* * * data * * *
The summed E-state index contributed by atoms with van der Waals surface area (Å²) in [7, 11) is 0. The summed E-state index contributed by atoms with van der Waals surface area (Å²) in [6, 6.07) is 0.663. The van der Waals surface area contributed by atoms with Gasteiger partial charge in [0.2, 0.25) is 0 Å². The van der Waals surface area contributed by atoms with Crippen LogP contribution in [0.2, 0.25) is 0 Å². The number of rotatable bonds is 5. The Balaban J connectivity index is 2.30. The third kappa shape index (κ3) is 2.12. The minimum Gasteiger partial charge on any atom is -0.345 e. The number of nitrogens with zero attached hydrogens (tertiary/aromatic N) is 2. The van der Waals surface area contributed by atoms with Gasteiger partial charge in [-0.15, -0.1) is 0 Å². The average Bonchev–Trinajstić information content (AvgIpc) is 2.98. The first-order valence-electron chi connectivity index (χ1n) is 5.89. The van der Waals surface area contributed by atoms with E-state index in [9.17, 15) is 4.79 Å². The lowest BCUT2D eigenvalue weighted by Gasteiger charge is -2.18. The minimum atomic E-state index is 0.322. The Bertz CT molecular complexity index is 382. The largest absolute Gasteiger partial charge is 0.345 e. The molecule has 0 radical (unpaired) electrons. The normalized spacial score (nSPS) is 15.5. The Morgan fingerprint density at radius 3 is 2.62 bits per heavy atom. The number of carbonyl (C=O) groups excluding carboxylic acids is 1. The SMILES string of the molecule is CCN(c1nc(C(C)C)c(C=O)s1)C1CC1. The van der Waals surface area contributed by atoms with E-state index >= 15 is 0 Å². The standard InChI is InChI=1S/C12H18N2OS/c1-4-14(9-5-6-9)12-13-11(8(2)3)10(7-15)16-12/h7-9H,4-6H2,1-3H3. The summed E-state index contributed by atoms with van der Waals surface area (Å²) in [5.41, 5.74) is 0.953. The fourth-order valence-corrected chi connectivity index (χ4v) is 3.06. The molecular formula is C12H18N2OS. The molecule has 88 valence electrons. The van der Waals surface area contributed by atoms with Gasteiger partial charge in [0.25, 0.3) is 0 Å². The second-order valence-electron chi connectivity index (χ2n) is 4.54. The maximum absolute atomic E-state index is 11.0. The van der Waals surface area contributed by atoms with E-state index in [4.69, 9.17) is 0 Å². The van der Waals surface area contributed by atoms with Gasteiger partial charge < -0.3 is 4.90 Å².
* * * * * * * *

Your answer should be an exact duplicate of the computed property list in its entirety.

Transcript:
The summed E-state index contributed by atoms with van der Waals surface area (Å²) in [7, 11) is 0. The summed E-state index contributed by atoms with van der Waals surface area (Å²) in [6, 6.07) is 0.663. The van der Waals surface area contributed by atoms with Gasteiger partial charge in [0.2, 0.25) is 0 Å². The van der Waals surface area contributed by atoms with Crippen LogP contribution in [0.2, 0.25) is 0 Å². The number of rotatable bonds is 5. The Balaban J connectivity index is 2.30. The third kappa shape index (κ3) is 2.12. The minimum Gasteiger partial charge on any atom is -0.345 e. The number of nitrogens with zero attached hydrogens (tertiary/aromatic N) is 2. The van der Waals surface area contributed by atoms with Gasteiger partial charge in [-0.15, -0.1) is 0 Å². The average Bonchev–Trinajstić information content (AvgIpc) is 2.98. The first-order valence-electron chi connectivity index (χ1n) is 5.89. The van der Waals surface area contributed by atoms with E-state index in [9.17, 15) is 4.79 Å². The lowest BCUT2D eigenvalue weighted by Gasteiger charge is -2.18. The minimum atomic E-state index is 0.322. The Bertz CT molecular complexity index is 382. The largest absolute Gasteiger partial charge is 0.345 e. The molecule has 0 radical (unpaired) electrons. The normalized spacial score (nSPS) is 15.5. The Morgan fingerprint density at radius 3 is 2.62 bits per heavy atom. The number of carbonyl (C=O) groups excluding carboxylic acids is 1. The SMILES string of the molecule is CCN(c1nc(C(C)C)c(C=O)s1)C1CC1. The van der Waals surface area contributed by atoms with E-state index >= 15 is 0 Å². The standard InChI is InChI=1S/C12H18N2OS/c1-4-14(9-5-6-9)12-13-11(8(2)3)10(7-15)16-12/h7-9H,4-6H2,1-3H3. The summed E-state index contributed by atoms with van der Waals surface area (Å²) in [5.41, 5.74) is 0.953. The fourth-order valence-corrected chi connectivity index (χ4v) is 3.06. The molecular formula is C12H18N2OS. The molecule has 88 valence electrons. The van der Waals surface area contributed by atoms with Gasteiger partial charge in [0.25, 0.3) is 0 Å². The second-order valence-electron chi connectivity index (χ2n) is 4.54. The maximum absolute atomic E-state index is 11.0. The van der Waals surface area contributed by atoms with E-state index in [4.69, 9.17) is 0 Å². The van der Waals surface area contributed by atoms with Gasteiger partial charge < -0.3 is 4.90 Å².